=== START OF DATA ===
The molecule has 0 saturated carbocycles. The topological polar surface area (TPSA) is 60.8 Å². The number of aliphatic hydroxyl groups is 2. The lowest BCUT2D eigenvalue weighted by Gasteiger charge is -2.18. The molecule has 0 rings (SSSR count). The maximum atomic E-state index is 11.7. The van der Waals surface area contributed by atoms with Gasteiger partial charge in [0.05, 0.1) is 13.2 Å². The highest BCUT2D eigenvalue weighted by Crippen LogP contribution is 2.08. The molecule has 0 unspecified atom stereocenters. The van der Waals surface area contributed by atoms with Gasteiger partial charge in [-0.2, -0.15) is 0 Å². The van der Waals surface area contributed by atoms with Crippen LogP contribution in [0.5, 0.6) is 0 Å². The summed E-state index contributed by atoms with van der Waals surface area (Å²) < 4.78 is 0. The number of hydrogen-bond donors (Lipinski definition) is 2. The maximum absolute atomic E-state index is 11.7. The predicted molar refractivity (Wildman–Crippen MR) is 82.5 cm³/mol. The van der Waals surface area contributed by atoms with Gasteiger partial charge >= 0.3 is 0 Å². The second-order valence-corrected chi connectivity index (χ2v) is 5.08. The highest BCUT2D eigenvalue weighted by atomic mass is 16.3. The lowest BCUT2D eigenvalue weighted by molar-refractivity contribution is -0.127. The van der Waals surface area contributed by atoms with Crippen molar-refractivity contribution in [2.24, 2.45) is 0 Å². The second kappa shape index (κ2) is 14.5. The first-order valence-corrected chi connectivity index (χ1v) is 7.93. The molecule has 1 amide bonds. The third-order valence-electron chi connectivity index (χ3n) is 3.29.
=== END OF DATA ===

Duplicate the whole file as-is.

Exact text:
The molecule has 0 saturated carbocycles. The topological polar surface area (TPSA) is 60.8 Å². The number of aliphatic hydroxyl groups is 2. The lowest BCUT2D eigenvalue weighted by Gasteiger charge is -2.18. The molecule has 0 rings (SSSR count). The maximum atomic E-state index is 11.7. The van der Waals surface area contributed by atoms with Gasteiger partial charge in [0.05, 0.1) is 13.2 Å². The highest BCUT2D eigenvalue weighted by Crippen LogP contribution is 2.08. The molecule has 0 unspecified atom stereocenters. The van der Waals surface area contributed by atoms with Gasteiger partial charge in [-0.2, -0.15) is 0 Å². The van der Waals surface area contributed by atoms with Crippen LogP contribution in [0.5, 0.6) is 0 Å². The summed E-state index contributed by atoms with van der Waals surface area (Å²) < 4.78 is 0. The number of hydrogen-bond donors (Lipinski definition) is 2. The maximum absolute atomic E-state index is 11.7. The predicted molar refractivity (Wildman–Crippen MR) is 82.5 cm³/mol. The van der Waals surface area contributed by atoms with Gasteiger partial charge >= 0.3 is 0 Å². The second-order valence-corrected chi connectivity index (χ2v) is 5.08. The highest BCUT2D eigenvalue weighted by atomic mass is 16.3. The lowest BCUT2D eigenvalue weighted by molar-refractivity contribution is -0.127. The van der Waals surface area contributed by atoms with Crippen molar-refractivity contribution in [2.24, 2.45) is 0 Å². The second kappa shape index (κ2) is 14.5. The first-order valence-corrected chi connectivity index (χ1v) is 7.93. The molecule has 1 amide bonds. The third-order valence-electron chi connectivity index (χ3n) is 3.29.